1. Stocks Rebound From Worst Rout in Three Months
U.S. stocks rebounded from their worst loss since October as investors found the reason for optimism in strong labour data and a solid set of corporate earnings. Volatility continued in pockets of the market where retail traders have taken on an outsize role, whipsawing stocks such as GameStop Corp., American Airlines Inc. and AMC Entertainment Holdings Inc. The Stoxx Europe 600 Index slipped. Also weighing on sentiment is an ongoing dispute between AstraZeneca Plc and the European Union over vaccine supplies.
The S&P 500 Index rose 0.7% as of early morning New York time.
The Stoxx Europe 600 Index dipped 0.2%.
The MSCI Asia Pacific Index fell 1.9%.
The MSCI Emerging Market Index fell 1.5%.
2. U.S. Economic Growth Moderated to 4% in Final Quarter of 2020
The U.S. economy downshifted in the final three months of 2020 after record third-quarter growth, as the pandemic battered the labour market and limited Americans’ ability and willingness to spend. GDP expanded at a 4% annualized rate in the fourth quarter. While the output of goods and services was far slower than the record 33.4% rate in the previous three months, the growth pace still exceeded the average of the decade-long expansion that ended early last year. The deceleration in overall growth largely reflected a sudden moderation in consumer spending after a third-quarter splurge. Personal consumption, the biggest part of the economy, increased at a 2.5% rate, trailing projections for a 3.1% rise.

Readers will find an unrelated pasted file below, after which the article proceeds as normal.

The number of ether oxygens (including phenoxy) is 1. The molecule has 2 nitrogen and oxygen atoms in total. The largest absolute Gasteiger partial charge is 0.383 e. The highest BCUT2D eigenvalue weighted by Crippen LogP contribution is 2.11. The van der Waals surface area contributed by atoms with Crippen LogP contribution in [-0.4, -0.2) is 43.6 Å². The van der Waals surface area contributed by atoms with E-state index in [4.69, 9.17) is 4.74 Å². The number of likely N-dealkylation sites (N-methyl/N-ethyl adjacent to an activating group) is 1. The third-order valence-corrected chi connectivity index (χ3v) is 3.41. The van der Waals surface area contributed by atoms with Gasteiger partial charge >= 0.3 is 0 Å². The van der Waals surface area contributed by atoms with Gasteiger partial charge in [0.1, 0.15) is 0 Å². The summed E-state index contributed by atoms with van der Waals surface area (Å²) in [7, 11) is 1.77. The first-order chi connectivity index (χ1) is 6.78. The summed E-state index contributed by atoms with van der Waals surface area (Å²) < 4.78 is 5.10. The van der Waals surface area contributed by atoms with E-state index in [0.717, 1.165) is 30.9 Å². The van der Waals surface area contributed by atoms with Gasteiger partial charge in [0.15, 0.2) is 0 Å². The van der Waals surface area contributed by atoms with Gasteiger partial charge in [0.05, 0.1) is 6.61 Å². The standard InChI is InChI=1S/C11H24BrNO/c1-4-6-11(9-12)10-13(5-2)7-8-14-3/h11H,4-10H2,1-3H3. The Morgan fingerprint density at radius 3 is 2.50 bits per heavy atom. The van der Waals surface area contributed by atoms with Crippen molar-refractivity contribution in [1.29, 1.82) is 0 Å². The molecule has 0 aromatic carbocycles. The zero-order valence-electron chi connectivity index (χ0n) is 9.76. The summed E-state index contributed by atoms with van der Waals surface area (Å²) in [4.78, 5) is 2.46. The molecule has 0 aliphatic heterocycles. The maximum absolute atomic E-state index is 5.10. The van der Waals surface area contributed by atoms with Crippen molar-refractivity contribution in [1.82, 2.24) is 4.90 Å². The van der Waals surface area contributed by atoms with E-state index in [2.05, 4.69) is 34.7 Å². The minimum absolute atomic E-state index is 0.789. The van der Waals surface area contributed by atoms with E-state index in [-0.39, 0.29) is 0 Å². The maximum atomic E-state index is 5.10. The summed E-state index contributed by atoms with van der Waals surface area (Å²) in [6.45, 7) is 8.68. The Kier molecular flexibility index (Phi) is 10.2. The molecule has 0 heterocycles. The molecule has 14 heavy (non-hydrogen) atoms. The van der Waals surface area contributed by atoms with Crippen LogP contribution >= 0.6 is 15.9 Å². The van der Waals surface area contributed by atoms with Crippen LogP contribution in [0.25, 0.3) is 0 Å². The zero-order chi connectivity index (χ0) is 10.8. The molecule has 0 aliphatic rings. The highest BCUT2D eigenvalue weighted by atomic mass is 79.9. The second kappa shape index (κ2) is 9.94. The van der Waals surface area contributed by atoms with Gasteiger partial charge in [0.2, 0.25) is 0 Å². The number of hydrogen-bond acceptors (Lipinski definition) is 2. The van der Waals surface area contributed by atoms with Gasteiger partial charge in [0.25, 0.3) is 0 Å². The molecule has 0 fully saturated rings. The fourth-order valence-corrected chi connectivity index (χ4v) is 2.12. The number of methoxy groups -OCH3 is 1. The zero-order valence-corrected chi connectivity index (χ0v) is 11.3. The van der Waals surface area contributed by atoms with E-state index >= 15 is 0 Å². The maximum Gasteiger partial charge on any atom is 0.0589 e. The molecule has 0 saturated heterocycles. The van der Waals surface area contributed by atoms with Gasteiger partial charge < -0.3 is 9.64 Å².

3. Tesla Slumps After First Results as a Blue Chip Disappoint
Tesla reported a lower-than-expected profit and record revenue, mixed results that disappointed investors used to razzle-dazzle from the newly minted member of the S&P 500 Index. The electric-vehicle market leader reported an adjusted fourth-quarter profit of 80 cents a share Wednesday, falling short of analysts’ consensus for $1.03. The results marked a sixth straight profitable quarter but also the first time the company missed Wall Street’s estimate for earnings per share since July 2019. Tesla shares fell as much as 8.1% before the start of regular trading Thursday. The stock had soared 933% since the beginning of last year.
4. Hedge-Fund Titans Lose Billions to Reddit Traders Running Amok
In a matter of weeks, two hedge-fund legends — Steve Cohen and Dan Sundheim — have suffered bruising losses as amateur traders banded together to take on some of the world’s most sophisticated investors. Driven by the frenzied trading in GameStop and other stocks that hedge funds have bet against, the losses suffered recently would rank among the worst in some of these money managers’ storied careers. Cohen’s Point72 Asset Management declined 10% to 15% so far this month, while Sundheim’s D1 Capital Partners, one of last year’s top-performing funds, is down about 20%. Melvin Capital, Plotkin’s firm, had lost 30% through Friday.
5. German Inflation Jumps by Record After Tax Cut Phased Out
German inflation surged by a record in January after the government phased out a temporary sales-tax cut and introduced a new emissions-pricing scheme. Consumer prices rose 1.4% from the previous month, pushing the annual inflation rate to 1.6%, more than three times economists’ forecasts. Prices were also boosted by an increase in the minimum wage. Inflation slowed sharply last year amid the pandemic crisis and turned negative in August as a result of a reduction in value-added taxes to stimulate demand.
6. 20% of U.K. Workforce Furloughed with the Third Lockdown